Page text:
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Library, school officials devise campaign for levy

CHARLESTON, W.Va. -- Kanawha County's school and library systems are honing the message they will take to voters to try to convince them to sign off on a new property tax for their benefit.

The two public entities have been working for months to make sense of a tangled funding relationship that was effectively dismantled in February. That's when the state Supreme Court ruled a 1958 law forcing the school system to help fund the libraries is unconstitutional.

Since then, the library has been scrambling to come up with $3 million — nearly 40 percent of its operating budget — and the school officials have been struggling to decide whether the school system should continue to fund the library voluntarily, in light of its own budget issues — a projected budget deficit in the 2014-15 fiscal year.

They reached a compromise last month: the school system and library system will, together, ask the public to approve an additional excess levy in a special election on Nov. 9. If approved the new tax would generate about $24.4 million the first year it takes effect: $21 million for the school system and $3 million for the library in the 2014-15 fiscal year.

That's enough to keep the library afloat without any reduction in services and, education officials say, enough to help the school system grow over the next five years.

Now, they just have to get it passed.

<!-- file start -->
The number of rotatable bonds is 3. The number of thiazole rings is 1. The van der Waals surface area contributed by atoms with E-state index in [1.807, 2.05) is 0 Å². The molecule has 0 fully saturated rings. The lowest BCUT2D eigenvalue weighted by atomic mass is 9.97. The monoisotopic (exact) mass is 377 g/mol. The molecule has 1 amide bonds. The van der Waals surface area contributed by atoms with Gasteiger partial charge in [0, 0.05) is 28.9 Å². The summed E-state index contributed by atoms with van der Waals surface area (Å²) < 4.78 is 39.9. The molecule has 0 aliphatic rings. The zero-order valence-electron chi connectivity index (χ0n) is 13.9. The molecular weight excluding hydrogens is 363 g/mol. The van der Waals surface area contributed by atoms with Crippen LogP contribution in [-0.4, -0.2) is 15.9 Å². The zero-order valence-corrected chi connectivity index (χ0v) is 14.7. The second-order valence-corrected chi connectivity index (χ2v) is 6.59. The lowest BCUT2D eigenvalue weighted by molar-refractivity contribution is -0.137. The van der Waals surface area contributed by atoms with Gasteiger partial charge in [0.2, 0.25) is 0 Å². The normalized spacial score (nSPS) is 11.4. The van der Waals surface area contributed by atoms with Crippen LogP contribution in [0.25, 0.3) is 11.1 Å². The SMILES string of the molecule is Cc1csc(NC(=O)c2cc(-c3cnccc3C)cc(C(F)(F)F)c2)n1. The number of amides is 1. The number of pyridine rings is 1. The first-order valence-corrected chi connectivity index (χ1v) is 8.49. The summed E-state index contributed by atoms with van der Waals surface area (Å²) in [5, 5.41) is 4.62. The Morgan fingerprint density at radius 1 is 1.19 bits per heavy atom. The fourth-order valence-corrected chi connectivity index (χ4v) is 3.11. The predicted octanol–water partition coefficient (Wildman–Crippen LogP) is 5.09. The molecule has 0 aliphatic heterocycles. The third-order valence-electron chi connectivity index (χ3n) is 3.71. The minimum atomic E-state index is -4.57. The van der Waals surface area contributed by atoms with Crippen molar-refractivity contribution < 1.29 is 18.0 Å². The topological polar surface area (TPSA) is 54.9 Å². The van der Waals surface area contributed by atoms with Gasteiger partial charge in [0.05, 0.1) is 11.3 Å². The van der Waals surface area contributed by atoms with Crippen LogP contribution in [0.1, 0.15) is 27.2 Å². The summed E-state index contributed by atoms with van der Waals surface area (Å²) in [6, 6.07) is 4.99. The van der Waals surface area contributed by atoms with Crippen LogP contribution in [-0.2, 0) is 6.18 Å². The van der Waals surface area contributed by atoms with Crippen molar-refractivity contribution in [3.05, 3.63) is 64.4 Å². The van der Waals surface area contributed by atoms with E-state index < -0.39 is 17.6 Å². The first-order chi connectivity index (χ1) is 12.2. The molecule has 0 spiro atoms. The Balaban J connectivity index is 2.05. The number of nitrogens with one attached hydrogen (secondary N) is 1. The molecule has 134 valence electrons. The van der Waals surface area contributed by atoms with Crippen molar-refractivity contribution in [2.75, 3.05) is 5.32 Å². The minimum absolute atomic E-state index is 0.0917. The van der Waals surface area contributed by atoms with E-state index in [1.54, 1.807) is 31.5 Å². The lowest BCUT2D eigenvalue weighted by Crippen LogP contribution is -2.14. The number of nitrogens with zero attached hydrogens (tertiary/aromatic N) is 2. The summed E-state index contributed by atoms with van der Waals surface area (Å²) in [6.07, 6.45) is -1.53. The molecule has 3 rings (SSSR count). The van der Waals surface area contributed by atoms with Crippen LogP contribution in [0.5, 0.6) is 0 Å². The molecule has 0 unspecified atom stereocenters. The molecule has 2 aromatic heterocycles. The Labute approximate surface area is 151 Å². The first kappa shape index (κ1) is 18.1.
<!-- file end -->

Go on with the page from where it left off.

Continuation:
To do that, the library and school systems are embarking on a campaign to lobby for the bill's passage, and to let the public know just what the organizations plan to do with the additional tax money.

Superintendent Ron Deurring pitched the school system's mission for the coming years and highlighted the initiatives the additional funding would benefit — he touted advances in adult and technical education, as well as advances in technology across the county, among other things.

He also outlined the circumstances that brought the school system to the brink of deficit: cuts in federal funding, increases in system's payout for employee insurance and cuts to Medicaid, as well as the school board's decision last year to cap its first excess levy at a flat rate, limiting the amount of money the system can collect from taxpayers over the next five years.

"We are coming forth to the public and saying we need help," Deurring said. "We need that help in order to move forward in the school system and in order to move forward in the valley."

Mike Albert, president of the library's board of directors, pledged cooperation with the school system's efforts, and said that over the next few weeks education officials will put together a team to hone a message to take to voters, and a plan for disseminating it.

"It's a tough tax, these are tough times," Albert said. "Asking people to tax themselves more than they already are is tough. Asking them to provide over 50 percent of a vote is no slam dunk but we are going to do it, we are going to move forward."

Albert called the past few months a "time of stress and uncertainty." The library has been uncertain of its financial situation going forward, and officials have been looking at a number of extreme measures to cut costs — including layoffs and closing branches — if the library can't come up with some additional funding for the 2014-15 fiscal year.

They've been able to avoid the most drastic of those measures, and Albert said the potential excess levy represents a new, stable funding source for the library — and he's confident voters will approve it.

"We've been through a lot this year," he said. "But I think we're coming out of it. I think we're in pretty decent shape."  

Contact writer Shay Maunz at or 304-348-4886.


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